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WSSU alumna helps fight COVID-19 in New York City hospital

WSSU alumna, Kayla Cummins, takes a 10-week nursing assignment in a New York City hospital during the COVID-19 pandemic.
WSSU alumna Kayla Cummins’16 packed her bags and headed to New York City to help fight the COVID-19 pandemic during a time when the city was a hotspot for the virus.

Cummins accepted a travel position as an emergency department nurse in a New York hospital. After three weeks on the job, WSSU News caught up with Cummins to find out how her experience has been so far.

Here are 8 questions with… Kayla Cummins.

How has your experience as a nurse in NYC amid the COVID-19 pandemic been so far?
So far, I have seen many COVID-19 patients. I have been in with the intubations and taken care of patients on the ventilators. I have been able to assist patients in FaceTiming their loved ones - no one is allowed to have visitors at this point. I have also seen the normal emergency department patient and I finally had my first COVID-19 negative patient. It was several shifts before I had a patient that wasn’t COVID positive. I am surrounded by amazing nurses and doctors that are very positive and encouraging through all of this.

Nurses are playing a critical role in helping mitigate this pandemic. How has being on the frontline changed your perspective about your profession?
I don’t feel any different about nursing since being in New York. If anything, I am more appreciative of my experiences and education prior to COVID-19 because I feel very well prepared to assist here. I was paired with another nurse for 12 hours to learn their charting system and policies, but outside of that, nursing is nursing. I was able to jump right in.

Social distancing has been the key messages during this crisis. How have you been able to stay safe while still connecting with your patients?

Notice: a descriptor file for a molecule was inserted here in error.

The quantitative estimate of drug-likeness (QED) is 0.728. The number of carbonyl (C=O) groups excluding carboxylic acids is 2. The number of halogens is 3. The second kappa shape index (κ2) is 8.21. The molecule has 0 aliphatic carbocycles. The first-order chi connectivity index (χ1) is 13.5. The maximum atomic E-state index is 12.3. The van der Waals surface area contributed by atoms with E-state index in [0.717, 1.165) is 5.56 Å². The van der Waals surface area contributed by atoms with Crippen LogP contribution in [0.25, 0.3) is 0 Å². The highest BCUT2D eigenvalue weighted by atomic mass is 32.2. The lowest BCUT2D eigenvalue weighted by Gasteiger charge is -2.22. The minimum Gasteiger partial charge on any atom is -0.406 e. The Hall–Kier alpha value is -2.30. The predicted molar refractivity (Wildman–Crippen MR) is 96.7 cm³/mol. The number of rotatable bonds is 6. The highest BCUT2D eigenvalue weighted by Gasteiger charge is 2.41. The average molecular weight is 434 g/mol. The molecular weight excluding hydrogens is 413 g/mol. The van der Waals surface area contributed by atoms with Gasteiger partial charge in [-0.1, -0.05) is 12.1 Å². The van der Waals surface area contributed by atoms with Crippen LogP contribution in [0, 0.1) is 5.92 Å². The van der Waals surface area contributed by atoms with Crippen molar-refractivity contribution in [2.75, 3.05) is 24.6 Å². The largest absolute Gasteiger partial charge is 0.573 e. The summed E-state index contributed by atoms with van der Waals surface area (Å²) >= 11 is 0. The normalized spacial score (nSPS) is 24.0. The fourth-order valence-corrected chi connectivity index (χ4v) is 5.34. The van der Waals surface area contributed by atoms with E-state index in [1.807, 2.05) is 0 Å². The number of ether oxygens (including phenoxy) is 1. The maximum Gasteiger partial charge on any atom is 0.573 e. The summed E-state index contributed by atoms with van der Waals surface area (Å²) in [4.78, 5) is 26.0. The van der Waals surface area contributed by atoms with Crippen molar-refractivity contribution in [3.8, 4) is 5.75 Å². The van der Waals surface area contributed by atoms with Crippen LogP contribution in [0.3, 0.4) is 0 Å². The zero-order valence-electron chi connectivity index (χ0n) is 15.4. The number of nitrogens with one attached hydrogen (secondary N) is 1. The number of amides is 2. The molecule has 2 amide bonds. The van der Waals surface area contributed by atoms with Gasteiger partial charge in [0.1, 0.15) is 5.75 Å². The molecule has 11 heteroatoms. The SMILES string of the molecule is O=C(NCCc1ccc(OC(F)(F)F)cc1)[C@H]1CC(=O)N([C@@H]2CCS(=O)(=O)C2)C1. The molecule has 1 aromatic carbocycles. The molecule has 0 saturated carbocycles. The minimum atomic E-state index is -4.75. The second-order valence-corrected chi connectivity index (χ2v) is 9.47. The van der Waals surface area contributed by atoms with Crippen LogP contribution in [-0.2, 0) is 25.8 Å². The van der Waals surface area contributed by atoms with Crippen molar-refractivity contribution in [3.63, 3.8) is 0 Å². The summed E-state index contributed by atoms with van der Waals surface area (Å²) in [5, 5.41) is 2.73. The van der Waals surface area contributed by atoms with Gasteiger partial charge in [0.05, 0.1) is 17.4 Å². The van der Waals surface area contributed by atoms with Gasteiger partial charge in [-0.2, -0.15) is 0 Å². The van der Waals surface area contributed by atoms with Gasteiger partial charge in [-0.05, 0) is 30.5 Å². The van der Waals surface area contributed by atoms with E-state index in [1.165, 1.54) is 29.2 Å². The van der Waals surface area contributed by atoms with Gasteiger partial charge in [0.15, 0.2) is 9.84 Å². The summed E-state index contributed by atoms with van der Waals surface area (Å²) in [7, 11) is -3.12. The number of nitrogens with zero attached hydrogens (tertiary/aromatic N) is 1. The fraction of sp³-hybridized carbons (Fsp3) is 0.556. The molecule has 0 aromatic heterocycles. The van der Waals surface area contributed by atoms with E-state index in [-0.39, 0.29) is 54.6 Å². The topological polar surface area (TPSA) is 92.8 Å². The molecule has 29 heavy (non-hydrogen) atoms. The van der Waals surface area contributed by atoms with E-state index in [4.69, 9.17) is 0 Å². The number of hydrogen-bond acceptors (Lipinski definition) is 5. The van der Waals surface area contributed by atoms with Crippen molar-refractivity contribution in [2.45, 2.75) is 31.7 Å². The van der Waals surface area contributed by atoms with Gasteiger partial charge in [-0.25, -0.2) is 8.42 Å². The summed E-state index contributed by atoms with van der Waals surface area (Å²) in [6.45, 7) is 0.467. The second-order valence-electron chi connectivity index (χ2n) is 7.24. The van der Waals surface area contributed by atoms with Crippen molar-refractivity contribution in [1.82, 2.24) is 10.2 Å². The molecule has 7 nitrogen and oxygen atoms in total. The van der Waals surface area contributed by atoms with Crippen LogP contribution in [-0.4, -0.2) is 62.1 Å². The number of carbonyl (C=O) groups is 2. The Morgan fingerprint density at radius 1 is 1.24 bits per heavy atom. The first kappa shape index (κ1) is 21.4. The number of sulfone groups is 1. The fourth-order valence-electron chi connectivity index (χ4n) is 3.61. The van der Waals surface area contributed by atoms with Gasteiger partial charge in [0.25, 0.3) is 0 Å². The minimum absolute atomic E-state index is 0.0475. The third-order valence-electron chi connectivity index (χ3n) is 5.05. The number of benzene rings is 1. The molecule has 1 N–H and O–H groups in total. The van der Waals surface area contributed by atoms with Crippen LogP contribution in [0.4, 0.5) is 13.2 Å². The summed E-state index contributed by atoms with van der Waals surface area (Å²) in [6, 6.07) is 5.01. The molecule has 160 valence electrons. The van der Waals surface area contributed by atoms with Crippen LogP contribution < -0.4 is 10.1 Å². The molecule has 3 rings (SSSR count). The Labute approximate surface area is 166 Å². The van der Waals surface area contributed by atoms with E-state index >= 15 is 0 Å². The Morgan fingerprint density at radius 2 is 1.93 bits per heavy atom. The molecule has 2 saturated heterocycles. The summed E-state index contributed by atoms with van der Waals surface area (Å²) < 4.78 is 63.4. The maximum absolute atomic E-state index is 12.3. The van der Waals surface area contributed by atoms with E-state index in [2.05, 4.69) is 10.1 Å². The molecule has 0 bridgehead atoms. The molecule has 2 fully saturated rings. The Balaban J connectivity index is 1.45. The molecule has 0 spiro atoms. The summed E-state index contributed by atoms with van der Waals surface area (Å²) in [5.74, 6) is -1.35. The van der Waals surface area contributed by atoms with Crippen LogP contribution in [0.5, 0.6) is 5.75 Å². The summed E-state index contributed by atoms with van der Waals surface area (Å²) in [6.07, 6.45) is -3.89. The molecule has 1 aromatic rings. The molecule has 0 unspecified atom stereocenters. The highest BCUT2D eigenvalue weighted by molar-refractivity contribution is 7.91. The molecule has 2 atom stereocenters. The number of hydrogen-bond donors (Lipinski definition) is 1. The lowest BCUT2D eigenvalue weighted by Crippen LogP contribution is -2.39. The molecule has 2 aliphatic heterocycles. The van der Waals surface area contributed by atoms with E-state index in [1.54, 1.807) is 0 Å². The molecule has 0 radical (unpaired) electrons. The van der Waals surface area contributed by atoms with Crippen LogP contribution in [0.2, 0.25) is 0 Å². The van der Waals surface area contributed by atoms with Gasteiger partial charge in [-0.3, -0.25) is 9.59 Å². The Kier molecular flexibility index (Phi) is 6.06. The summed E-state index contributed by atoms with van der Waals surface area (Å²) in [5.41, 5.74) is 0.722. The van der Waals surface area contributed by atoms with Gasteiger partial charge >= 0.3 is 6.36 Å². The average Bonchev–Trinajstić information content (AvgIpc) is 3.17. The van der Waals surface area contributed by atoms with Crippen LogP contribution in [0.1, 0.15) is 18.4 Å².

I wear multiple layers of protection when caring for patients here. The emergency department has placed a scrub dispensing machine on the unit. We can get one pair of scrubs from the machine to change into, so we do not have to wear the scrubs in our cars going home and then we return them after our shift. There are also gloves, gowns, and surgical masks available on the unit. N95 masks, goggles, and face shields are being re-worn at this time until soiled or wet.

You’re a 2016 graduate of WSSU’s School of Health Sciences, did your education prepare you to handle the demands you are currently facing? If so, how?
I feel that I was very well prepared by WSSU’s nursing program. Cherra Timberlake-Blount and Sandra Green were two clinical instructors in particular that played a big role in my nursing education. They were with me on the units as a student nurse - challenging me, educating me, and molding me into the nurse that I am today. I am still in contact with them to this day and I am very thankful for all of their knowledge they shared with me as a student.

How have your friends and family supported you through this?
My friends and family have been very supportive. Outside of donating masks/supplies, I have had friends and even complete strangers ask what I need almost daily. People have provided me with meals, supplies, coffee - you name it - somebody has offered it to me. I am very grateful for all of the support!

What is it like being in New York City, one of the busiest cities in the country, during this time? What are you seeing?
New York has been moving very slowly since I have been here. It is definitely not the normal for this area. There is never traffic. I get to work in about 15 minutes and people, for the most part, are staying home.

What has kept you going during this stressful time? How do you decompress?
I have been able to decompress by Face Timing with friends and family. I also brought as much gym equipment with me as possible and I have continued working out in my hotel room. On my days off, I rest a lot. For the past two weeks, I have worked 50+ hours each week.

What are your post COVID-19 plans?
I have been thinking about this every couple of days. After this assignment, I am not sure what life will look like for me. I hope that other areas are not hit this hard, but if they are, I plan to travel to the next place and continue to assist in the emergency departments. I love being a cosmetic nurse and I love emergency medicine as well. I hope to be able to continue doing both when this is all over.

More: Winston-Salem State grad packing her bags, moving to fight COVID-19 as nurse in New York City hospitals

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